What I would like to see is a considerable streamlining of the process for legal immigration where we have openings and a much strengthened enforcement of illegal immigration laws and more impenetrable borders.

As the son of immigrants, I’m very grateful for the opportunities this country has given us. And I’m even more thankful to have received what’s left of the blessings of liberty our (your?) forefathers fought and died for.

But it’s the very fact that our liberty is but a faded reminder of its past glory that makes me wish for stronger borders. There is no doubt that our country was built by immigrants and that immigration is vital to our continued growth and progress. I say this because both my parents work jobs ‘that Americans won’t do.’ And they do a pretty good job. Both of these jobs require graduate degrees.

There are certain political and economic realities of the world and this country that we must accept and deal with or face the prospect of watching what’s left of our liberty circle down the drain because we refused to support distasteful but necessary legislation. The fact that we stayed true to our liberal ideals would be little solace if we inhabited a prison born of statism.

I discussed this concept of cutting to cure in an earlier essay. The Castle Doctrine makes me angry, as does the fact that I have to take a class and apply for a CCW. These things shouldn’t have to exist. The second amendment and the writings of our ideological fathers confirm this. Yet here I am, saving up the money and finding a free Saturday to take the class. And there I’ll be, standing in the Sherrif’s office paying him several hundred dollars so he can run my prints like a common criminal so I can get a permit just to carry a means to defend myself.

But do you know what would be altogether worse? Not being able to defend myself in my home. Not being able to carry. More regulation, more bureaucracy. But my 2nd amendment rights at least partially restored–in a practical if not ideological sense.

I’ve presented the political and economic arguments for why we need tougher border control before, so I’m not going to go in near as much detail this time around.

In today’s political climate, Kennedy’s famous quote has been reversed. It is now not about what you can do for your country, but what your country can do for you. In this climate, freedom has been redefined as comfort. Into this environment you invite millions of people who through no fault of their own better qualify as ‘have-nots’ than ‘haves’. And as the ‘have nots’–together with the cultural elite–have shown themselves all to willing to do, they will vote from others’ pocketbooks. And they will vote for other egregious restrictions and legalized discrimination.

As I have remarked before:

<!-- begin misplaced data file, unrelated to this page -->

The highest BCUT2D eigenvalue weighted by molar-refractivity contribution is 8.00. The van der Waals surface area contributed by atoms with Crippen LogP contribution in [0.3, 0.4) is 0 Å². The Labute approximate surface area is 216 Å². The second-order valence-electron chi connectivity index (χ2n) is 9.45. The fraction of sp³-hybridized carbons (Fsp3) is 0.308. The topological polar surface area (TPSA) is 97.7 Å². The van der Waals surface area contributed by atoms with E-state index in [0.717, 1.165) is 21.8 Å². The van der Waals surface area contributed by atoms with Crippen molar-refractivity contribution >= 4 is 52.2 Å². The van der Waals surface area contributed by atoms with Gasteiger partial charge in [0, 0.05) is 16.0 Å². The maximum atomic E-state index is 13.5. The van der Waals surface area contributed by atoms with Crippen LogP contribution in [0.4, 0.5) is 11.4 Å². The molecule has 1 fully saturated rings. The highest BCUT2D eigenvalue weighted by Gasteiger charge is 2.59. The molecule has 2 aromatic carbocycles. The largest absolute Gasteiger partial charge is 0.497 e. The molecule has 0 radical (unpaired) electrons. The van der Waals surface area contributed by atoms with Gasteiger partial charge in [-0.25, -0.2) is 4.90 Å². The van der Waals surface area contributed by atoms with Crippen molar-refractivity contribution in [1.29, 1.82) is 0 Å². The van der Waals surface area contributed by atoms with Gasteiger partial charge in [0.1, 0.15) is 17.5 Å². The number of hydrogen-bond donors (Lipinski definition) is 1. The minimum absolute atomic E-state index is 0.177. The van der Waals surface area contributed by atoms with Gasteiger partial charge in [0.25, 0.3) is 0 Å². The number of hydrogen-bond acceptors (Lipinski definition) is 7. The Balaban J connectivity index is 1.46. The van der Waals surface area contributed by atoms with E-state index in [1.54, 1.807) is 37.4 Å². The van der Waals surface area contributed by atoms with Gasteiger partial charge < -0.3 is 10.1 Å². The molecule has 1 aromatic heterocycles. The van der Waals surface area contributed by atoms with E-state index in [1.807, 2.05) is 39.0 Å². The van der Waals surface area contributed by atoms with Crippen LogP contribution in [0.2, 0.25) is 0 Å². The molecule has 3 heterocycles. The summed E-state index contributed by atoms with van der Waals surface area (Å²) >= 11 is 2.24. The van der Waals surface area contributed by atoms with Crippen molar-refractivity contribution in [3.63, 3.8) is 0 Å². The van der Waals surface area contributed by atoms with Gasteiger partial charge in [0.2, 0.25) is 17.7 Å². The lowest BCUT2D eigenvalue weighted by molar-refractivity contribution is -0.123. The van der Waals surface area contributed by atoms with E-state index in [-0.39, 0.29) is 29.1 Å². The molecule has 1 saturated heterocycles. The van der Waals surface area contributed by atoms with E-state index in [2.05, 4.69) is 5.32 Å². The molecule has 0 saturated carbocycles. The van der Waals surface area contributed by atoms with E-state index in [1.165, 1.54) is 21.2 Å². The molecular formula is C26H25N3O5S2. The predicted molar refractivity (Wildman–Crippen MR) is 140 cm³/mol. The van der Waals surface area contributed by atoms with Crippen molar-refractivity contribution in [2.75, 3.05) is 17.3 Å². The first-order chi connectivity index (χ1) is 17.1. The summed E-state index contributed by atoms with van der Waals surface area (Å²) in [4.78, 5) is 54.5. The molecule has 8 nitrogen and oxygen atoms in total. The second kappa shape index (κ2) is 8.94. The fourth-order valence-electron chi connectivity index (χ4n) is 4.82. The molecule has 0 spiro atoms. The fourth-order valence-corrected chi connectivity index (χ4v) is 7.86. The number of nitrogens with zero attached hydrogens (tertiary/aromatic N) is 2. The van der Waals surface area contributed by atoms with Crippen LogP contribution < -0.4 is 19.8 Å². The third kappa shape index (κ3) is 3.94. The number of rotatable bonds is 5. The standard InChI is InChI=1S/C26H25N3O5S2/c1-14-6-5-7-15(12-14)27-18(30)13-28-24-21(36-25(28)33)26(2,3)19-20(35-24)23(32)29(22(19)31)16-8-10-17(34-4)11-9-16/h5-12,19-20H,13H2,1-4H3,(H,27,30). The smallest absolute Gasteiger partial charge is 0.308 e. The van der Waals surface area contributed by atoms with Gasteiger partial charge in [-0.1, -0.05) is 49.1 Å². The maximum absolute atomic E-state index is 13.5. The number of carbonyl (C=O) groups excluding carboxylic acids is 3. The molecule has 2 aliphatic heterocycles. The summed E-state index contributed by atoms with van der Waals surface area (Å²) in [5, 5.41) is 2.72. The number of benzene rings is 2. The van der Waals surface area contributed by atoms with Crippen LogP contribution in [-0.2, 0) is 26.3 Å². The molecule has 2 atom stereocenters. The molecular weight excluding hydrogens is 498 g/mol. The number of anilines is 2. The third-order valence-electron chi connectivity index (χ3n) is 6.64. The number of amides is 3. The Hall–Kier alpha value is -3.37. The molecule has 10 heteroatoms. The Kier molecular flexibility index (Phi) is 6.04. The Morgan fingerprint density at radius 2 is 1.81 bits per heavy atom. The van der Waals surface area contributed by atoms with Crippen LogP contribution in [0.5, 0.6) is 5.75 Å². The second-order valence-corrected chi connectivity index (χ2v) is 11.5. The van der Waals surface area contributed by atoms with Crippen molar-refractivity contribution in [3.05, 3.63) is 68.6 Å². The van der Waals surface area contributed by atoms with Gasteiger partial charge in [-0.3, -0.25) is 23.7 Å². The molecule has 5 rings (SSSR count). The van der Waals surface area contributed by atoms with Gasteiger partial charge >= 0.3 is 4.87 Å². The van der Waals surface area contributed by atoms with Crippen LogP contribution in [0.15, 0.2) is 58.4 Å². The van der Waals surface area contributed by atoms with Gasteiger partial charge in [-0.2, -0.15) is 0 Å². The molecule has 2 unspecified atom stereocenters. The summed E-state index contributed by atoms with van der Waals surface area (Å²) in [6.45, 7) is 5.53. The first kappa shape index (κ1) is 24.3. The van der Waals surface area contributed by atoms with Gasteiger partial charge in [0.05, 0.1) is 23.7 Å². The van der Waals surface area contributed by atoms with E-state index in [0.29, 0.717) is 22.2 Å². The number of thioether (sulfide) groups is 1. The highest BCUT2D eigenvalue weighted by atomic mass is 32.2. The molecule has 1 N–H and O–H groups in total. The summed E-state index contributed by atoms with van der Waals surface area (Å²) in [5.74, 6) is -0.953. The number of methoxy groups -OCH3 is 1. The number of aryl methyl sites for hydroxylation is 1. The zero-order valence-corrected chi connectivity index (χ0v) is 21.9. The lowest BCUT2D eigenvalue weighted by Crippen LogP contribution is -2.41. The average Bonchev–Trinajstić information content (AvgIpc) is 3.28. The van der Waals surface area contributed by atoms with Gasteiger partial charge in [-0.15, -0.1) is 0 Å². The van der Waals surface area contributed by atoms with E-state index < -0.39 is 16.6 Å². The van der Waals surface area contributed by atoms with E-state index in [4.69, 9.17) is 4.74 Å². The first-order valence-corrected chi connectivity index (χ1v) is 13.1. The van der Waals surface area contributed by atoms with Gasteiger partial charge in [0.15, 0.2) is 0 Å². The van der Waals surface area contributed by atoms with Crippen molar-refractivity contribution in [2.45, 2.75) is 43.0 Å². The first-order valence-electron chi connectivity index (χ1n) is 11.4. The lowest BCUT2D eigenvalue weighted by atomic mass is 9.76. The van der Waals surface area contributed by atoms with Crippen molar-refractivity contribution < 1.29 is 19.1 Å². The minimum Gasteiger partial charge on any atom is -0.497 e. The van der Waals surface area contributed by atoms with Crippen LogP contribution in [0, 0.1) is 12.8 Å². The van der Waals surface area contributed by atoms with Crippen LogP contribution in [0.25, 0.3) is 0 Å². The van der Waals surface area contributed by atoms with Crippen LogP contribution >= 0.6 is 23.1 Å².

Will [the children of illegal immigrants] do as well economically and academically as the native population? Doubtful. And so the hue and cry of ‘racism’ and ‘prejudice’ will be raised. A generation from now Sharptons and Jacksons with latinized names will rise up, speaking to cultural identity that their only path to ‘freedom’ lies in increased governmentally-sanctioned privilege. Privilege that will come at the expense of freedom and opportunity for all other races. And in this political climate, they will be all too successful.

And economically, a progressive unconstitutional tax system is the order of the day. One that’s exacerbated by the double and triple taxation through corporate income tax, capital gains taxes, and even death taxes. This situation is compounded by a regressive government expenditure system. In which through social welfare and various other government services, far more is spent per capita on the people paying the least in taxes.

Those who pay the bulk of taxes receive the least in benefits. Which honestly is fine by me. That’s not what I’m objecting to. But when you add in a massive influx of people who do not reach the equity point in terms of taxation vs. government expenditure, you have an obvious problem. One that would be solved by an even greater (and probably even more progressive) tax burden. Tax freedom day comes late enough as it is. And while these problems would be ameliorated by a flat consumption tax and a reduced government commitment to welfare, they would hardly be eliminated.

And just because I love stroking my own ego, I should mention that even Jerry Pournelle likes my logic.

If our government still resembled the one defined by the constitution, I would have little problem with an open border. If our politicians were managers seeking to do the best job within the confines of their mandate, rather than power-mongers finding the best way to bribe and buy our affections, I would be all for an open border. If the doctrine of positive liberty were not on the rise, if freedom had not been redefined as comfort, I’d be alright. If we were still a constitutionally-restrained republic rather than a free-for all, I’d have a different opinion.